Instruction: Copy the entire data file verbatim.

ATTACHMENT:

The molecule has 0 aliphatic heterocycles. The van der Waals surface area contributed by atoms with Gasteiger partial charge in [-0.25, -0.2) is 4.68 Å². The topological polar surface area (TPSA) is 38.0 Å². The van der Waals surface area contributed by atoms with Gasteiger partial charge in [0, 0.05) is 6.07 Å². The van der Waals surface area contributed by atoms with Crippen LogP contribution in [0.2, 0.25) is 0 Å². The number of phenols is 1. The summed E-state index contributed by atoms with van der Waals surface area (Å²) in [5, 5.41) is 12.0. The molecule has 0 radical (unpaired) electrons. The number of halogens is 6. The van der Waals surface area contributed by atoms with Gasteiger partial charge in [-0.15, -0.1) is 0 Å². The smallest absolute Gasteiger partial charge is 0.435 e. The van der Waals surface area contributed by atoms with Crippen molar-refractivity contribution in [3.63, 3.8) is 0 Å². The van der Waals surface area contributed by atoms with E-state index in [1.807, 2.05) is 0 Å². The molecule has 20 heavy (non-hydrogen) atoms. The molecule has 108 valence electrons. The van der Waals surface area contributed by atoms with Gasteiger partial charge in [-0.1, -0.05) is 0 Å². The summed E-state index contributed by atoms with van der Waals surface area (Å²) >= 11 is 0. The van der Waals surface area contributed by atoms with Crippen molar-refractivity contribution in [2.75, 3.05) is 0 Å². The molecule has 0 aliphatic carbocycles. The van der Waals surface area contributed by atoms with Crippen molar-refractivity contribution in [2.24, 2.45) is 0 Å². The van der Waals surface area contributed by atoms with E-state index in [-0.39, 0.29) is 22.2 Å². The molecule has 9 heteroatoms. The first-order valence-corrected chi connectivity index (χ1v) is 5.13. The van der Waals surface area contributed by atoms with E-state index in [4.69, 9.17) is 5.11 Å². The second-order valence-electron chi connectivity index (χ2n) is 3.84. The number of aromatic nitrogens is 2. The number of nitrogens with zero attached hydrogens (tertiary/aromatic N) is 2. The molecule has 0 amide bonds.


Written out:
The molecule has 0 aliphatic heterocycles. The van der Waals surface area contributed by atoms with Gasteiger partial charge in [-0.25, -0.2) is 4.68 Å². The topological polar surface area (TPSA) is 38.0 Å². The van der Waals surface area contributed by atoms with Gasteiger partial charge in [0, 0.05) is 6.07 Å². The van der Waals surface area contributed by atoms with Crippen LogP contribution in [0.2, 0.25) is 0 Å². The number of phenols is 1. The summed E-state index contributed by atoms with van der Waals surface area (Å²) in [5, 5.41) is 12.0. The molecule has 0 radical (unpaired) electrons. The number of halogens is 6. The van der Waals surface area contributed by atoms with Gasteiger partial charge in [-0.15, -0.1) is 0 Å². The smallest absolute Gasteiger partial charge is 0.435 e. The van der Waals surface area contributed by atoms with Crippen molar-refractivity contribution in [3.63, 3.8) is 0 Å². The van der Waals surface area contributed by atoms with E-state index in [1.807, 2.05) is 0 Å². The molecule has 20 heavy (non-hydrogen) atoms. The molecule has 108 valence electrons. The van der Waals surface area contributed by atoms with Gasteiger partial charge in [-0.1, -0.05) is 0 Å². The summed E-state index contributed by atoms with van der Waals surface area (Å²) >= 11 is 0. The van der Waals surface area contributed by atoms with Crippen molar-refractivity contribution in [2.75, 3.05) is 0 Å². The molecule has 0 aliphatic carbocycles. The van der Waals surface area contributed by atoms with Crippen molar-refractivity contribution in [2.24, 2.45) is 0 Å². The van der Waals surface area contributed by atoms with E-state index in [-0.39, 0.29) is 22.2 Å². The molecule has 9 heteroatoms. The first-order valence-corrected chi connectivity index (χ1v) is 5.13. The van der Waals surface area contributed by atoms with E-state index in [4.69, 9.17) is 5.11 Å². The second-order valence-electron chi connectivity index (χ2n) is 3.84. The number of aromatic nitrogens is 2. The number of nitrogens with zero attached hydrogens (tertiary/aromatic N) is 2. The molecule has 0 amide bonds.